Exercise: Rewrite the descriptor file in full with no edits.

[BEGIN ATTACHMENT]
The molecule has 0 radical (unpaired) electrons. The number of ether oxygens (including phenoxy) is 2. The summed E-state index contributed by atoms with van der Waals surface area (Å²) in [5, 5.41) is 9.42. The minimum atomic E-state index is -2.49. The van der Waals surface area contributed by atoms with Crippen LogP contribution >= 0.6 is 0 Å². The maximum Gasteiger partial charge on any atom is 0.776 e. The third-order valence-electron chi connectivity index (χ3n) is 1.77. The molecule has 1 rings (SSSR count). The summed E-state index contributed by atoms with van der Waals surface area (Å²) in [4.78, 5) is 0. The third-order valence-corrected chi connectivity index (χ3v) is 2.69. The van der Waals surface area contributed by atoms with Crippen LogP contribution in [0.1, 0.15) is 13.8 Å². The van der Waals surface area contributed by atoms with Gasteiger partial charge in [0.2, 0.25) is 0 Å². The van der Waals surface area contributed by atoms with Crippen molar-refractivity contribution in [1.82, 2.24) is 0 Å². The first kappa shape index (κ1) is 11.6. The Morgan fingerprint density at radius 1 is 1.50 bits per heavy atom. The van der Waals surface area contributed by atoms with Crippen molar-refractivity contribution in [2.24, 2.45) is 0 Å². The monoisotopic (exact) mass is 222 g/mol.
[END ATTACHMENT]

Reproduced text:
The molecule has 0 radical (unpaired) electrons. The number of ether oxygens (including phenoxy) is 2. The summed E-state index contributed by atoms with van der Waals surface area (Å²) in [5, 5.41) is 9.42. The minimum atomic E-state index is -2.49. The van der Waals surface area contributed by atoms with Crippen LogP contribution >= 0.6 is 0 Å². The maximum Gasteiger partial charge on any atom is 0.776 e. The third-order valence-electron chi connectivity index (χ3n) is 1.77. The molecule has 1 rings (SSSR count). The summed E-state index contributed by atoms with van der Waals surface area (Å²) in [4.78, 5) is 0. The third-order valence-corrected chi connectivity index (χ3v) is 2.69. The van der Waals surface area contributed by atoms with Crippen LogP contribution in [0.1, 0.15) is 13.8 Å². The van der Waals surface area contributed by atoms with Gasteiger partial charge in [0.2, 0.25) is 0 Å². The van der Waals surface area contributed by atoms with Crippen molar-refractivity contribution in [1.82, 2.24) is 0 Å². The first kappa shape index (κ1) is 11.6. The Morgan fingerprint density at radius 1 is 1.50 bits per heavy atom. The van der Waals surface area contributed by atoms with Crippen molar-refractivity contribution in [2.24, 2.45) is 0 Å². The monoisotopic (exact) mass is 222 g/mol.